You know, my guess is that Genec, when speaking of "the American System" meant the tradition of seeing bicycles as vehicles on a par with cars, lorries etc., and only implementing bike infrastructure scattered here and there on a whim. You know: a system which sane people would call "discrimination", as it doesn't allow for the basic differences between motorized vehicles and human powered - bikes.

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    yes, expecting people on bikes to feel comfortable in the midst of fast, heavy traffic is truly where the disenfranchisement of the american bicyclist lies.

    its hardly an equitable system of planning for bike traffic. what a vacuous, misleading position on bicycling.

    Its common knowledge some have fought tooth and nail to keep bike traffic marginalized in america thru blocking and obstructing better planning for bikes in the transportation mix.

    none of which is here nor there in discussing a motorist harassing kids on bikes, which could have easily have occurred in Arkansas, North Carolina or other states that statutorily treat bikes identical to other vehicles..
    "Evidence, anecdote and methodology all support planning for roadway bike traffic."

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    Quote Originally Posted by hagen2456 View Post
    You know, my guess is that Genec, when speaking of "the American System" meant the tradition of seeing bicycles as vehicles on a par with cars, lorries etc., and only implementing bike infrastructure scattered here and there on a whim. You know: a system which sane people would call "discrimination", as it doesn't allow for the basic differences between motorized vehicles and human powered - bikes.
    I am the person who introduced the phrase "the American system" to refer to the "sorting" of types of vehicles, which, in America, is produced by two means: treating cyclists as second-class, not really legitimate, roadway users whose duty is to stay out of the way of motorists, and by American bikeways which were designed to implement this discrimination by shoving cyclists out of the way wherever motorists wish. The idea that cyclists were equal to motorists ceased being an American policy about 1940. One cannot consider equality of status to be an American tradition.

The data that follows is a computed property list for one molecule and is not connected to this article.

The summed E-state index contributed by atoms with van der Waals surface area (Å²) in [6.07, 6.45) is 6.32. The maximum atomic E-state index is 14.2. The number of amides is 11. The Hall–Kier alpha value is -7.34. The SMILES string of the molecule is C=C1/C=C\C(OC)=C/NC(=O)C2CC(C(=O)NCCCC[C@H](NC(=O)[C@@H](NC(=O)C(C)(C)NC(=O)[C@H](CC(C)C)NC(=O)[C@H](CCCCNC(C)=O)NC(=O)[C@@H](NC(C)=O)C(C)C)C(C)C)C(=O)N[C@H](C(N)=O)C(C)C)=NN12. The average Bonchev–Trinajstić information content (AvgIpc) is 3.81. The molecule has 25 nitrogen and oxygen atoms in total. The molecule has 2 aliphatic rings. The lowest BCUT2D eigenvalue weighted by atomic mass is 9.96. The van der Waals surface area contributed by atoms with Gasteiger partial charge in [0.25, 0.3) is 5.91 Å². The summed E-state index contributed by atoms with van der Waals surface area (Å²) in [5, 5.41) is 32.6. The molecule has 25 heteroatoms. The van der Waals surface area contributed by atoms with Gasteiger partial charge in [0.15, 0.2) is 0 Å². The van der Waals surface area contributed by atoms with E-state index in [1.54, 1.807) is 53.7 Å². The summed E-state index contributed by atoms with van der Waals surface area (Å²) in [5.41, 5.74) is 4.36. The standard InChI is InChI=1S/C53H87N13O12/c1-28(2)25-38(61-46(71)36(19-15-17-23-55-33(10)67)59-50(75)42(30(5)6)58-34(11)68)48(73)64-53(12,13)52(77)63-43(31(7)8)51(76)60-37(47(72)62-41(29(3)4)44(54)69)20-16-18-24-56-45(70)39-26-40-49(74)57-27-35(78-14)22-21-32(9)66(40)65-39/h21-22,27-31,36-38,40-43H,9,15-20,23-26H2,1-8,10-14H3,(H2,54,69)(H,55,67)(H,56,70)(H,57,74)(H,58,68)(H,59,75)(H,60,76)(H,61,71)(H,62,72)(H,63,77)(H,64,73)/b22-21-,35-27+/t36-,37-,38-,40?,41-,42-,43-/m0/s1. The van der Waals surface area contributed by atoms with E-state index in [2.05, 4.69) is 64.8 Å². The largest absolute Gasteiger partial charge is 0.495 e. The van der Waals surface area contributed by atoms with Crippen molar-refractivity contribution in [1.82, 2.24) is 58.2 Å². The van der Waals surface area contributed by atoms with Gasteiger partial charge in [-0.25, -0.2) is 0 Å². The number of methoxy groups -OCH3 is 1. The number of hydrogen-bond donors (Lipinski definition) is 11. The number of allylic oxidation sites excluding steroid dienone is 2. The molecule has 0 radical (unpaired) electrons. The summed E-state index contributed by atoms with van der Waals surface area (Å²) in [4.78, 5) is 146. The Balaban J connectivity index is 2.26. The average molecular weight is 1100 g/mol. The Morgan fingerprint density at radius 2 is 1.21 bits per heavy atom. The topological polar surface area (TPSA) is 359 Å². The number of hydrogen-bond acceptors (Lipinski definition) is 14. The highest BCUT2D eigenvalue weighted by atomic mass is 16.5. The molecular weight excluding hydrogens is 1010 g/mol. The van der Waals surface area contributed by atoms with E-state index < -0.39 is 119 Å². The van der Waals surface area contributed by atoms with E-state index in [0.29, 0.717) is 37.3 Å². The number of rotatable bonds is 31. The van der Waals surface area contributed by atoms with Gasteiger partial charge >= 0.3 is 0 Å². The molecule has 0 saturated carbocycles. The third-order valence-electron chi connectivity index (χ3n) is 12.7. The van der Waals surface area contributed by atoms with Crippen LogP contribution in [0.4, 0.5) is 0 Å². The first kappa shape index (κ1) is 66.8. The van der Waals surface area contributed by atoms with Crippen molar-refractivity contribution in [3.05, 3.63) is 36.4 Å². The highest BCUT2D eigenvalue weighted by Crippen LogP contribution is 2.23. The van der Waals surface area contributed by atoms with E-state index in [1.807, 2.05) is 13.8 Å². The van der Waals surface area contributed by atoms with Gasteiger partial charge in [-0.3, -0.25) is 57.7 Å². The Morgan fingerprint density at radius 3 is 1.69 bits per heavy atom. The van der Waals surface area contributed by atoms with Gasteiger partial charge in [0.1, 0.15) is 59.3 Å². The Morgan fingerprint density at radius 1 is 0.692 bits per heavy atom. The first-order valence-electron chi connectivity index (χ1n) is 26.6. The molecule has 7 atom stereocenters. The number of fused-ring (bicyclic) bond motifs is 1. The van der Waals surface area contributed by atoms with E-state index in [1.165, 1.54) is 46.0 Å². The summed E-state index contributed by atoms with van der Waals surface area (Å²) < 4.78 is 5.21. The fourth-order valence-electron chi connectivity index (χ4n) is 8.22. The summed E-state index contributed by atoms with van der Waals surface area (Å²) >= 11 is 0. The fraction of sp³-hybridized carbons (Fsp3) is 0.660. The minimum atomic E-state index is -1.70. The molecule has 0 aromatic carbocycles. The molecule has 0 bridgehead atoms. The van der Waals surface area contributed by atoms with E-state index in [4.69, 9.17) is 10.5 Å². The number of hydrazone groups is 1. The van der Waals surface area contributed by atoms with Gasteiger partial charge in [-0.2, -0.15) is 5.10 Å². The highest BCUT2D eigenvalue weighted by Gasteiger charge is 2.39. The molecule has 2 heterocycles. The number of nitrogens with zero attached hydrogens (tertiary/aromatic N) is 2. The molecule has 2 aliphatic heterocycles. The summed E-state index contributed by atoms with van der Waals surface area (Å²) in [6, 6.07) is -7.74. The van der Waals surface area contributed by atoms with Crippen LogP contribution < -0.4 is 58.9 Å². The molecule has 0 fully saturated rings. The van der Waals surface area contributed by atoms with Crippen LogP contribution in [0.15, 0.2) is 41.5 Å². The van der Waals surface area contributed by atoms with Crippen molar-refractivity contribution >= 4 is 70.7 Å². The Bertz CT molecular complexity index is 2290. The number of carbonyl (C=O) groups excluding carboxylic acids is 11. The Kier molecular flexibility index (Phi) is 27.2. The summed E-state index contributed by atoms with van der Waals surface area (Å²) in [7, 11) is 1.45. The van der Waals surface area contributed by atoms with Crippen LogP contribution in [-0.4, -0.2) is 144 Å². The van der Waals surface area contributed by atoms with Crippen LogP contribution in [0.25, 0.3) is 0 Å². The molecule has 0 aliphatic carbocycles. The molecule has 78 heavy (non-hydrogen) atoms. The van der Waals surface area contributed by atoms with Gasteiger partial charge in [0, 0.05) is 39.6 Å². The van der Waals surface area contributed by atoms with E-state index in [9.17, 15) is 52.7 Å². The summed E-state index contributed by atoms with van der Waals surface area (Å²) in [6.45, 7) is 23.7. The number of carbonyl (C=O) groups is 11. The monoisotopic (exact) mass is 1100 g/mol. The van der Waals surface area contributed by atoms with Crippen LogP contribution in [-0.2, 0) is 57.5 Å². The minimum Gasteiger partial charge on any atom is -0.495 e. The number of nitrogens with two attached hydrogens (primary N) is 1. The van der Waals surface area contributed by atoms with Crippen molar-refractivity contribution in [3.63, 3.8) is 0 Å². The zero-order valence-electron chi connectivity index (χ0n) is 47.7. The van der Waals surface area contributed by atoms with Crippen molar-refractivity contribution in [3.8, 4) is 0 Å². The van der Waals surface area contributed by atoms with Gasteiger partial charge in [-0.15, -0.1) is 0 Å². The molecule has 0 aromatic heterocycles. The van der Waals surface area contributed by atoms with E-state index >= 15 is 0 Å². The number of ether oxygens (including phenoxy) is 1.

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    Quote Originally Posted by hagen2456 View Post
    You know, my guess is that Genec, when speaking of "the American System" meant the tradition of seeing bicycles as vehicles on a par with cars, lorries etc., and only implementing bike infrastructure scattered here and there on a whim. You know: a system which sane people would call "discrimination", as it doesn't allow for the basic differences between motorized vehicles and human powered - bikes.
    Isn't amazing... apparently you can read and comprehend my writing just fine, yet John Forester wants to twist the words this way and that... I am really starting to wonder about his reading comprehension... as too are others...

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    Quote Originally Posted by genec View Post
    Isn't amazing... apparently you can read and comprehend my writing just fine, yet John Forester wants to twist the words this way and that... I am really starting to wonder about his reading comprehension... as too are others...
    Not quite. Genec shows that he twisted my words regarding "the American system" of traffic law and bikeways into something contrary to what I wrote. So did Hagen, for that matter.